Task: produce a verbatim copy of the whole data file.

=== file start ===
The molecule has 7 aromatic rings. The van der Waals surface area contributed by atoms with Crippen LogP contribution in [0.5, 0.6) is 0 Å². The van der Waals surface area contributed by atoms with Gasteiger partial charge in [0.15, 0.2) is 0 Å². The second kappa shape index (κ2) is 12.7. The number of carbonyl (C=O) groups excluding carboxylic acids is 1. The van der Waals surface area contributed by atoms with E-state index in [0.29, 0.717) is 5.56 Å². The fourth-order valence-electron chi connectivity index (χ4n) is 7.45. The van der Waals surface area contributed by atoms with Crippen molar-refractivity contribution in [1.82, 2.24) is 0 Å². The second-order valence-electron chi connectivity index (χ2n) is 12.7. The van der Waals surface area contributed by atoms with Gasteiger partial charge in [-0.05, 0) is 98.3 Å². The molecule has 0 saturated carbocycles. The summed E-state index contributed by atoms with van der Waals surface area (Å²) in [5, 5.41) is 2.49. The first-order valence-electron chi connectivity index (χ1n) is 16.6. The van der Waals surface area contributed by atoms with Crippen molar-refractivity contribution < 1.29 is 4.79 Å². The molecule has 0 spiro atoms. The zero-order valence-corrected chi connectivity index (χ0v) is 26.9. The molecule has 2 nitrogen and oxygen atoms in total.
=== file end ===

The molecule has 7 aromatic rings. The van der Waals surface area contributed by atoms with Crippen LogP contribution in [0.5, 0.6) is 0 Å². The van der Waals surface area contributed by atoms with Gasteiger partial charge in [0.15, 0.2) is 0 Å². The second kappa shape index (κ2) is 12.7. The number of carbonyl (C=O) groups excluding carboxylic acids is 1. The van der Waals surface area contributed by atoms with E-state index in [0.29, 0.717) is 5.56 Å². The fourth-order valence-electron chi connectivity index (χ4n) is 7.45. The van der Waals surface area contributed by atoms with Crippen molar-refractivity contribution in [1.82, 2.24) is 0 Å². The second-order valence-electron chi connectivity index (χ2n) is 12.7. The van der Waals surface area contributed by atoms with Gasteiger partial charge in [-0.05, 0) is 98.3 Å². The molecule has 0 saturated carbocycles. The summed E-state index contributed by atoms with van der Waals surface area (Å²) in [5, 5.41) is 2.49. The first-order valence-electron chi connectivity index (χ1n) is 16.6. The van der Waals surface area contributed by atoms with Crippen molar-refractivity contribution < 1.29 is 4.79 Å². The molecule has 0 spiro atoms. The zero-order valence-corrected chi connectivity index (χ0v) is 26.9. The molecule has 2 nitrogen and oxygen atoms in total.